Ignorance as a learning tool

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You probably never thought of it that way but it just occurred to me at the most random time: riding a bus to work.

I like languages. I was born with Tagalog(Philippines), very soon learned English then during my university years, took French seriously. Since my girlfriend is Hungarian, I pick a couple of those too. Her secondary language (or tertiary after English) is German. Hungary deals a lot with German speaking countries (eg: Austria and Germany itself).

I learn, I like and I try to muster as much as I can. Two very effective concepts that help me learn languages are:

1.) (What most people suggest) is to unlearn and forget everything you know in language and take the language learning as it is.

2.) (My own developed concept) is to try to mimic humans who really learn languages and words quickly. And who might these be you ask? Babies. Yes. They learn languages the best and whatever they learn, they seem to be really fluent at it for the rest of their lives.

Throughout my experience, I not only improve at learning a language but also improve at the process of learning a language. Some quick points I’ve developed (which might be helpful for you):

-If you’re trying to speak a language and it sounds shit or you’re butchering or making fun of the language (relative to your primary language), you’re probably doing it right.

-When you’re learning a new language, do not compare it with your primary language (eg: “A red car” is “Une voiture rouge” in french which word-per-word, translates to “A car red”. Why is it not “Une rouge voiture”. Just don’t ask. That’s there language structure. That’s how they say it. You have no right to dictate to them. Being ethnocentric in terms of your language doesn’t help, in fact it slows you down.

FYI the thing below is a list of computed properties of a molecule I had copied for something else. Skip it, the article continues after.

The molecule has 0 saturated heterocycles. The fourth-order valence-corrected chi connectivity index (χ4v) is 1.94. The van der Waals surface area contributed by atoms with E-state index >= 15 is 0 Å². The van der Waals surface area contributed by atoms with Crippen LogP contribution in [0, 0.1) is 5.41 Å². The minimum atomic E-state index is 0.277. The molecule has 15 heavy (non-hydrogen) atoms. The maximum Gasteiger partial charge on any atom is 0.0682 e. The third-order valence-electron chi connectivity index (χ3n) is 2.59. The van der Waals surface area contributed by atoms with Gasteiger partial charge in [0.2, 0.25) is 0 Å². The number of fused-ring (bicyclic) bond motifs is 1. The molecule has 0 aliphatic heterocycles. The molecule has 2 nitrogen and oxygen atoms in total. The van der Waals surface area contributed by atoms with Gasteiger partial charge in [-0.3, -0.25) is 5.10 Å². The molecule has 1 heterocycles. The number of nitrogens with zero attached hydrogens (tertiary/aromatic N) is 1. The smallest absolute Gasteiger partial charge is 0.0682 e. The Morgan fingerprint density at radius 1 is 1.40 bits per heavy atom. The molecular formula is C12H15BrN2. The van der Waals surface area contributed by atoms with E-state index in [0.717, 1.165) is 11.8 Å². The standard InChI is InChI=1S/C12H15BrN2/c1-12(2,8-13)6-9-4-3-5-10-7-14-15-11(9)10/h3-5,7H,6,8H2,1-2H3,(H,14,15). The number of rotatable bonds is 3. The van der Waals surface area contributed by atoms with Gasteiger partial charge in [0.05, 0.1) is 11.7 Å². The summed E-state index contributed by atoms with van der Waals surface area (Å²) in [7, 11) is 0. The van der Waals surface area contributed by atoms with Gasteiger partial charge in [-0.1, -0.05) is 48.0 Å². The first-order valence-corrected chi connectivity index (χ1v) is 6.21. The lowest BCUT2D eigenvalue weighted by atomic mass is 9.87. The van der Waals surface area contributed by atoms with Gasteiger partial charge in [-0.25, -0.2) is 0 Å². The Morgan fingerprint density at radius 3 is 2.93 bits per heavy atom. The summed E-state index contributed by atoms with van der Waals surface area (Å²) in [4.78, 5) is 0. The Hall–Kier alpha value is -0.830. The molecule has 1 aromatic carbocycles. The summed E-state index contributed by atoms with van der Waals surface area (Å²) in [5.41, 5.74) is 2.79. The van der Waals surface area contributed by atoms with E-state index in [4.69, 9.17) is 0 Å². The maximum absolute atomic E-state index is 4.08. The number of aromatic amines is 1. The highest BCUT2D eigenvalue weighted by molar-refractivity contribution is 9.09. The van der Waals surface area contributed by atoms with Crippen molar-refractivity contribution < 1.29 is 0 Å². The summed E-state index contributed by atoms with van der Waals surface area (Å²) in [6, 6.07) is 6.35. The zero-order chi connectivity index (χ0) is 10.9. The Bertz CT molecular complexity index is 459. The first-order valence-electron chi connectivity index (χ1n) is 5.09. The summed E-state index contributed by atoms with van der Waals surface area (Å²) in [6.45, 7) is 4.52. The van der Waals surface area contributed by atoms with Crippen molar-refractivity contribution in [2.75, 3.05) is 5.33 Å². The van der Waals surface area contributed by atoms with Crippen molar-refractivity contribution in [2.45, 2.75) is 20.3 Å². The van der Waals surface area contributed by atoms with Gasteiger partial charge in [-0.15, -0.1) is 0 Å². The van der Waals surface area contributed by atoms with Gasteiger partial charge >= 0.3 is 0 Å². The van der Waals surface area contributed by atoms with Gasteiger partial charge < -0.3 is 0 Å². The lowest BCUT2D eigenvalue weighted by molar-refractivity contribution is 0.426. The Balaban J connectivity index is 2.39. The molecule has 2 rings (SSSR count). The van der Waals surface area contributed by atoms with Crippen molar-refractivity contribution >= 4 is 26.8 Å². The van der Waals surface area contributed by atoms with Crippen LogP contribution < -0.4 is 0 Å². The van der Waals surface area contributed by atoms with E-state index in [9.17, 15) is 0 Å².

Anyways, rounding it back to the title of this blog is, the bottom point is that I realized that you have to be “ignorant” to learn (a language at least). Sounds counter-intuitive right? But hear me out. When learning a language some people say you have to forget and/or unlearn what you know about the primary language you know to learn another. The intent is good, but the processes are impossible. You can’t “forget” the number 4 in your vocabulary or else you’d have to pause every time after citing 3 when counting. You can’t “unlearn” english or else that’d mean you’d have to do baby talk from the point onwards after that. What you’re actually doing is “try to…set aside what you already know and forcefully not think about it (sounds familiar?!) while we’re in the process of learning a new language”. If you don’t do this, you’d question more what’s being taught rather than putting to effort in understanding and learning. Things won’t stick to the wall too.

…never thought of it that way huh…

 

This is not a post to excuse or justify ignorance in the form of racism and any other serious social concerns like that. Nope. I’m just sharing to you my a’ha moment in the bus 🙂

 

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